rogue river.jpg
A group of paddlers gets ready to launch for spring float down the Rogue River above Rockford. Photo Credit: Howard Meyerson

The quiet beauty of the Rogue River and the water quality issues along its length will be showcased in June during a three-day paddling event called Rogue River Expedition 2014.

Approximately 100 canoers and kayakers are expected to make the scenic journey. The river meanders by farm fields and through remote-feeling forests en route from Newaygo County headwaters down through Sparta and Rockford, eventually reaching the Grand River.

Paddlers can register for the June 19-21 expedition online. Participants can sign-up for a 2-day journey or parts of the route. A $75 expedition fee for both days covers shuttles, camping, lunches, breakfast and refreshments. One-day trips cost $45.

"It's a beautiful river and when you are on it, it doesn't seem like you are close to an urban area," said Nichol DeMol, one of the expedition coordinators with Schrem's, West Michigan Trout Unlimited, a local chapter of the national organization that works to conserve cold water resources. "We're looking to bring more attention to the river, to teach the public about the storm water and water quality issues. It's a good opportunity for people to get outdoors and enjoy our natural resources."

Canoers on Rogue River
Many of the river's waters are relaxed and easy for paddlers. Photo credit: Howard Meyerson

The Rogue River was adopted by Trout Unlimited in 2010 as a Home River project. The Arlington, Virginia based nonprofit made the Rogue one of its national priorities. DeMol, a biologist, was hired to coordinate conservation efforts.

Nearly 90 miles of the river and its tributaries are protected under Michigan's Natural Rivers Act, which limits certain development. It is a popular trout stream, also fabled for its steelhead runs, but development along its banks has resulted in warmer water temperatures, sedimentation and other issues, each of which is bad for trout and steelhead.

The three-day event kicks off with an opening ceremony June 19 at Howard Christensen Nature Center (HCNC), 16160 Red Pine Drive. Those attending can enjoy a land tour of the Newaygo County headwaters. An evening owl-walk is planned, led by nature center staff.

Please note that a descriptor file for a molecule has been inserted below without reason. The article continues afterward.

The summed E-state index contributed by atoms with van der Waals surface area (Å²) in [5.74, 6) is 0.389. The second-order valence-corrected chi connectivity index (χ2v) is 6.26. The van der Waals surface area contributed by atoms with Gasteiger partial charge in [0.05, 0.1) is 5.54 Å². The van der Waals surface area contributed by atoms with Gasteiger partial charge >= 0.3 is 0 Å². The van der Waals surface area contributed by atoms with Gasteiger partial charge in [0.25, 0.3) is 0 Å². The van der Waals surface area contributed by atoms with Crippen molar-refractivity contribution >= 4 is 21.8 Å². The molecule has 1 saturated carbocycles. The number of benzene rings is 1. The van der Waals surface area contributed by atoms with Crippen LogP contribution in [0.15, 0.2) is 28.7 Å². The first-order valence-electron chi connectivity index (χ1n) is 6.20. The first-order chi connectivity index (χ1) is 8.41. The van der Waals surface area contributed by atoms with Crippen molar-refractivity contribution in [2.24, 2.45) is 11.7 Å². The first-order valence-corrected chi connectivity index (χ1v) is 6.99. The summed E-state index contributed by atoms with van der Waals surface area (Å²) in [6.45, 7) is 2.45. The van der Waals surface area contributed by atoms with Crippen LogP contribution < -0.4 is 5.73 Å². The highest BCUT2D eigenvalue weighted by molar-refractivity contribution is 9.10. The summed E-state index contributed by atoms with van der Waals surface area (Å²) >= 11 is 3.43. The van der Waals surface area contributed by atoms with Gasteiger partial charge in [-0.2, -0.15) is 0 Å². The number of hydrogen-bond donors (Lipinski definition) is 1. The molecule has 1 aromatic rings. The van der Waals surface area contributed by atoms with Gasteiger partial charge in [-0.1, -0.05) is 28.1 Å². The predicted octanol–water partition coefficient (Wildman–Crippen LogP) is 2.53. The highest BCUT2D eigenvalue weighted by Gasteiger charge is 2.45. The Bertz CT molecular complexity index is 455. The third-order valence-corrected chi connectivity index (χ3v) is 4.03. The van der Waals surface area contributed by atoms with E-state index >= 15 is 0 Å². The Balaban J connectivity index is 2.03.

Paddlers will get on the river early June 20, launching at Rogers Park in Sparta. Expedition planners say the upstream-most segments are too shallow to paddle. A shuttle will be provided around an obstacle-filled segment below Sparta.

"Where we will put in is narrow and not deep, but it's doable even for people who haven't paddled before," said Mark Fitzpatrick, director for Ada Parks and a planning committee member. "There may be a lot of challenges (that first day) navigating around the debris (logs) in the river. But it's not a race. And, we still have some work ahead to clear some of the sections."

Expedition members will finish their first day paddling at Camp Rockford, a Boy Scout camp, where those spending the night can pitch tents. Participants are also invited to camp at HCNC the night before.

Rogue River 1.jpg
Paddlers make an easy portage around a small dam in the colorful town of Rockford. Photo Credit: Howard Meyerson

Evening festivities after paddling are planned in Rockford. Paddlers will be shuttled from Camp Rockford into town. An expedition dinner and live music are planned at Rockford Brewing Company. The ale house will donate $1 from every beer to the expedition. Any revenues remaining after the expedition will be donated to the Schrem's TU chapter for further conservation work.

Day 3, the second day on the river, begins early with breakfast, but has a late start. Once on the river, paddlers will make their way to Rockford for lunch at Richardson-Sowerby Park, a meal provided by The Corner Bar. The stop includes a visit to the Rockford Farm Market and a presentation by the Rockford Historical Society. Then, it's back on the river, down a swifter section, an exciting float to the confluence of the Rogue and Grand rivers.

The Rogue River Expedition grew out of the 2010 Grand River Expedition where paddlers from across Michigan explored more than 250 miles over 12 days. That expedition is held once every decade to bring attention the Grand River watershed.

"After that (2010) event, those organizers thought it would be good to paddle each of the Grand Rivers five sub-watersheds, doing one every other year," DeMol said. "This expedition builds on that and is a good way to highlight the Home River project and to feature the Rogue River."

For more information, including a registration form, maps, and itineraries, visit

-Outdoors writer and photographer Howard Meyerson can be found online at